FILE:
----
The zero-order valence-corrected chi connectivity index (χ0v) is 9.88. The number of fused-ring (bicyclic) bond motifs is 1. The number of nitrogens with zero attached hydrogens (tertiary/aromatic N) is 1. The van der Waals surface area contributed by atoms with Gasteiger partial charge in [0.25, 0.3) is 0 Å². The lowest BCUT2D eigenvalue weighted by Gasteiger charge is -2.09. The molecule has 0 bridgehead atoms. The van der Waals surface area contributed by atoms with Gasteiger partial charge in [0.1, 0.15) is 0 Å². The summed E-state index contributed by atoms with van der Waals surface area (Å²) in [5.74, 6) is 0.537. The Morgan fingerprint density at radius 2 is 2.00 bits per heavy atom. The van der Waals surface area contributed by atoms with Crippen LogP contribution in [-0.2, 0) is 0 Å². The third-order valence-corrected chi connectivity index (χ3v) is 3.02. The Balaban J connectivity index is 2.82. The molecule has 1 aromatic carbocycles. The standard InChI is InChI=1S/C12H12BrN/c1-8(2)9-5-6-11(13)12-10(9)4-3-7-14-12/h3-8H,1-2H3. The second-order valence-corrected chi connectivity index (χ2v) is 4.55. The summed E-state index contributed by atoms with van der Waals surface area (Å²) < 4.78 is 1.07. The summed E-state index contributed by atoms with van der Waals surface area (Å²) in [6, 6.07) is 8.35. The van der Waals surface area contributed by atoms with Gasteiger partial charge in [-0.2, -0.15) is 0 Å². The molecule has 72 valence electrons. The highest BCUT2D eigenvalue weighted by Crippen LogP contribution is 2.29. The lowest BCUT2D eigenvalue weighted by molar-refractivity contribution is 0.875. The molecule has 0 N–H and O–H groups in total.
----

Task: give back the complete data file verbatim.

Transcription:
The zero-order valence-corrected chi connectivity index (χ0v) is 9.88. The number of fused-ring (bicyclic) bond motifs is 1. The number of nitrogens with zero attached hydrogens (tertiary/aromatic N) is 1. The van der Waals surface area contributed by atoms with Gasteiger partial charge in [0.25, 0.3) is 0 Å². The lowest BCUT2D eigenvalue weighted by Gasteiger charge is -2.09. The molecule has 0 bridgehead atoms. The van der Waals surface area contributed by atoms with Gasteiger partial charge in [0.1, 0.15) is 0 Å². The summed E-state index contributed by atoms with van der Waals surface area (Å²) in [5.74, 6) is 0.537. The Morgan fingerprint density at radius 2 is 2.00 bits per heavy atom. The van der Waals surface area contributed by atoms with Crippen LogP contribution in [-0.2, 0) is 0 Å². The third-order valence-corrected chi connectivity index (χ3v) is 3.02. The Balaban J connectivity index is 2.82. The molecule has 1 aromatic carbocycles. The standard InChI is InChI=1S/C12H12BrN/c1-8(2)9-5-6-11(13)12-10(9)4-3-7-14-12/h3-8H,1-2H3. The second-order valence-corrected chi connectivity index (χ2v) is 4.55. The summed E-state index contributed by atoms with van der Waals surface area (Å²) < 4.78 is 1.07. The summed E-state index contributed by atoms with van der Waals surface area (Å²) in [6, 6.07) is 8.35. The van der Waals surface area contributed by atoms with Gasteiger partial charge in [-0.2, -0.15) is 0 Å². The molecule has 72 valence electrons. The highest BCUT2D eigenvalue weighted by Crippen LogP contribution is 2.29. The lowest BCUT2D eigenvalue weighted by molar-refractivity contribution is 0.875. The molecule has 0 N–H and O–H groups in total.